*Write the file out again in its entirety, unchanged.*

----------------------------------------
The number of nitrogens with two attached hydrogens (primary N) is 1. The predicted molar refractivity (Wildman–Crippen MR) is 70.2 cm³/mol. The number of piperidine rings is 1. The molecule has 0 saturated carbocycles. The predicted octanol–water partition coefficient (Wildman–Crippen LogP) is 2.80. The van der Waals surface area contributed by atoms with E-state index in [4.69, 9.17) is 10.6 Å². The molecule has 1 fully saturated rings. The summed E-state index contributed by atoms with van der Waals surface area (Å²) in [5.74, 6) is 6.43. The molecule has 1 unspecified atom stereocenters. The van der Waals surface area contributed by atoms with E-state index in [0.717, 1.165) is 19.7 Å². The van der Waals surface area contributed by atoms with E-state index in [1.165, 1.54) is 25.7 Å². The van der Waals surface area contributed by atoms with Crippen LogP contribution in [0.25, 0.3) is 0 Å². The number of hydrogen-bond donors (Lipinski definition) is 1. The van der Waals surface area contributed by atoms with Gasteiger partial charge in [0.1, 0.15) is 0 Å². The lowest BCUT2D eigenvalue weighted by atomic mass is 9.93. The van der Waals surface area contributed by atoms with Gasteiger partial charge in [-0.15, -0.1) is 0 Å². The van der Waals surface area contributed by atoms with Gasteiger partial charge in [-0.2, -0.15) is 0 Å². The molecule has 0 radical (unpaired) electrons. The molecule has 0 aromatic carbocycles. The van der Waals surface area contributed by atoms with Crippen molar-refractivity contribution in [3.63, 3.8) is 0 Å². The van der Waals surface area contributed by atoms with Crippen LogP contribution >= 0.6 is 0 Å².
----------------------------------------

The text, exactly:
The number of nitrogens with two attached hydrogens (primary N) is 1. The predicted molar refractivity (Wildman–Crippen MR) is 70.2 cm³/mol. The number of piperidine rings is 1. The molecule has 0 saturated carbocycles. The predicted octanol–water partition coefficient (Wildman–Crippen LogP) is 2.80. The van der Waals surface area contributed by atoms with E-state index in [4.69, 9.17) is 10.6 Å². The molecule has 1 fully saturated rings. The summed E-state index contributed by atoms with van der Waals surface area (Å²) in [5.74, 6) is 6.43. The molecule has 1 unspecified atom stereocenters. The van der Waals surface area contributed by atoms with E-state index in [0.717, 1.165) is 19.7 Å². The van der Waals surface area contributed by atoms with E-state index in [1.165, 1.54) is 25.7 Å². The van der Waals surface area contributed by atoms with Crippen LogP contribution in [0.25, 0.3) is 0 Å². The number of hydrogen-bond donors (Lipinski definition) is 1. The van der Waals surface area contributed by atoms with Gasteiger partial charge in [0.1, 0.15) is 0 Å². The lowest BCUT2D eigenvalue weighted by atomic mass is 9.93. The van der Waals surface area contributed by atoms with Gasteiger partial charge in [-0.15, -0.1) is 0 Å². The van der Waals surface area contributed by atoms with Gasteiger partial charge in [-0.2, -0.15) is 0 Å². The molecule has 0 radical (unpaired) electrons. The molecule has 0 aromatic carbocycles. The van der Waals surface area contributed by atoms with Crippen molar-refractivity contribution in [3.63, 3.8) is 0 Å². The van der Waals surface area contributed by atoms with Crippen LogP contribution >= 0.6 is 0 Å².